Marquette University's Shaka Smart voted men's AP coach of the year
MILWAUKEE - Shaka Smart has packed an entire career's worth of experiences into 14 years as a college head coach. He led VCU to an improbable Final Four as a 30-something wunderkind in 2011, guided mighty Texas to a Big 12 Tournament title during six otherwise tepid years in Austin, and now has turned Marquette into a Big East beast.
It's sometimes easy to forget he's still just 45 years old.
Yet his work with the Golden Eagles this season might have been his best: Picked ninth in the 11-team league by its coaches, they won the regular-season title going away, then beat Xavier to win their first Big East Tournament championship.
That earned Smart the AP coach of the year award Friday. He garnered 24 of 58 votes from a national media panel to edge Kansas State's Jerome Tang, who received 13 votes before guiding the Wildcats to the Elite Eight of the NCAA Tournament, and Houston's Kelvin Sampson, who earned 10 before taking the Cougars to the Sweet 16.
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Voting opened after the regular season and closed at the start of the NCAA Tournament, where the No. 2 seed Golden Eagles were knocked out in the second round by Michigan State and Smart's longtime mentor, Tom Izzo.
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"I'm very grateful to win this award," said Smart, the second Marquette coach to take it home after Hall of Famer Al McGuire in 1971, "but obviously it always comes back to the guys you have on your team.
"Early on," Smart said, "we had a real sense the guys had genuine care and concern for one another, and we had a very good foundation for relationships that we could continue to build on. And over the course of seasons, you go through so many different experiences as a team. And those experiences either bring you closer together or further apart. Our guys did a great job, even through adverse experiences, even through challenges, becoming closer together."
It's hardly surprising such cohesion is what Smart would choose to remember most from a most memorable season.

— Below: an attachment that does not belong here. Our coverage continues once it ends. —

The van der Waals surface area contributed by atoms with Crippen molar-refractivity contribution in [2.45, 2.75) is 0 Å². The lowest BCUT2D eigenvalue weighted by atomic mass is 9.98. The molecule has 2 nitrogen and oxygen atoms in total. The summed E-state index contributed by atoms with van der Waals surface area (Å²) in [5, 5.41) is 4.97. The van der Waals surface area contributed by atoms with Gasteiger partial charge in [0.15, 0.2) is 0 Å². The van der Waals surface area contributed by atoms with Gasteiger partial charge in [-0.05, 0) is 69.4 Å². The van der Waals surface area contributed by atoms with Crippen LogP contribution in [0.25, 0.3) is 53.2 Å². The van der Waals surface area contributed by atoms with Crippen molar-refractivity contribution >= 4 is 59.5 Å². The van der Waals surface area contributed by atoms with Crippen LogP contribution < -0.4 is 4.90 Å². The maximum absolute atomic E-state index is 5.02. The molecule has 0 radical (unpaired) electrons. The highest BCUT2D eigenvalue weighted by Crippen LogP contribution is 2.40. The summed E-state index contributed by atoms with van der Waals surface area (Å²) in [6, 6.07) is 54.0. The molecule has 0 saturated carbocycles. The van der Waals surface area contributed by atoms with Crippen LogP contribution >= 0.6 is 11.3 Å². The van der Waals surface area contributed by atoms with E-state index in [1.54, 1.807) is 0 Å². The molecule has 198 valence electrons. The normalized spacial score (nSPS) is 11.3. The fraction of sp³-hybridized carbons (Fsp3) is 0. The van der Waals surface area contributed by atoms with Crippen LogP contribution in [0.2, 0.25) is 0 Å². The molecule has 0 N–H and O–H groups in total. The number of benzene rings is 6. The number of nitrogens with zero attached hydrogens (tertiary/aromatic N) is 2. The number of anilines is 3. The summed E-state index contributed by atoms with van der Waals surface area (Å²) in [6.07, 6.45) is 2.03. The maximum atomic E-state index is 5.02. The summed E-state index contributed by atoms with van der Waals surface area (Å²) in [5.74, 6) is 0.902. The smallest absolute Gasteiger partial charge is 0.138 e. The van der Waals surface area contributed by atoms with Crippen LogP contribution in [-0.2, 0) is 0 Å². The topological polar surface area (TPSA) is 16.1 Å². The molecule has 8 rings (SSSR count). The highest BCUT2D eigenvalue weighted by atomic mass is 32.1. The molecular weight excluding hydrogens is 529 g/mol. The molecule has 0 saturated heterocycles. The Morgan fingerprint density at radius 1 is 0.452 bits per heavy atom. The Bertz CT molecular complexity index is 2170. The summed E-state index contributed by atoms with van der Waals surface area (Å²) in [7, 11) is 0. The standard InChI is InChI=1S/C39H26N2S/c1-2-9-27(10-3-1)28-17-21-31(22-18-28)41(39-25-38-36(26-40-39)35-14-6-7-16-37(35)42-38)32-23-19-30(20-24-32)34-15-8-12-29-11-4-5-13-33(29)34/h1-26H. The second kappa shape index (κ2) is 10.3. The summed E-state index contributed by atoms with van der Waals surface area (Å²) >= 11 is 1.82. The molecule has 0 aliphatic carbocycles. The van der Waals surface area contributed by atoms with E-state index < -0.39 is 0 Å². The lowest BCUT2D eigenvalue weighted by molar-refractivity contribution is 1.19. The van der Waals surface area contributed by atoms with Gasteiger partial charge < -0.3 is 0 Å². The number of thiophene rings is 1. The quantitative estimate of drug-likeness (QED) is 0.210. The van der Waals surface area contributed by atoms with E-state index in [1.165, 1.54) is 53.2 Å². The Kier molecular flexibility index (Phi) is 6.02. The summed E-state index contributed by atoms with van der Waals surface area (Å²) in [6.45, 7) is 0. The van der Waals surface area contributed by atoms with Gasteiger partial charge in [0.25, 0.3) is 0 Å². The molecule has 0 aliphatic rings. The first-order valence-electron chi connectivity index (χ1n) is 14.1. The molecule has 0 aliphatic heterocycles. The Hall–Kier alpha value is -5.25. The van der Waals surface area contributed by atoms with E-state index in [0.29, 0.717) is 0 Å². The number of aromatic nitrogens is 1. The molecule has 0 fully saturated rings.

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The native of Madison, Wisconsin, who holds a master's degree in social science from California University of Pennsylvania, long ago earned a reputation for building close bonds with players and a tight-knit camaraderie within his teams.
No matter how high or low the Golden Eagles were this season, those traits carried them through.
"Everything that we go through, whether it be the retreat that we went on before the season, all the workouts in the summer, he’s preaching his culture," said Tyler Kolek, a third-team All-American. "And he's showing his leadership every single day, and just trying to impart that on us, and kind of put it in our DNA. Because it's definitely in his DNA."
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That's reflected in the way Smart, who accepted the Marquette job two years ago after an often bumpy tenure at Texas, has rebuilt the Golden Eagles program after it had begun to languish under Steve Wojciechowski.
Sure, Smart landed his share of transfers — Kolek among them — in an era in which the portal has become so prevalent. But he largely built a team that finished 29-7 this season around high school recruits, eschewing a quick fix in the hopes of long-term stability. Among those prospects were Kam Jones, their leading scorer, and do-everything forward David Joplin.
"He teaches us lots of things about the importance of each other," Joplin said. "He lets us know, time and time again, that we can’t do anything without each other, but together we can do anything."
That sounds like a decidedly old-school approach to building a college basketball program.
One embraced by a still-youthful head coach.
"I think being a head coach has never been more complicated, never been more nuanced, and never more all-encompassing," Smart told the AP in a wide-ranging interview last week. "Does that mean it's harder? You could say that.
"What makes your job less hard," Smart said, "is having a captive audience in your players, and guys that truly understand and own what goes into winning, and that's what we had this past year. But those things just don't happen. There are a lot of steps that have to occur on the part of a lot of people, not just the coach, to get to where you have a winning environment."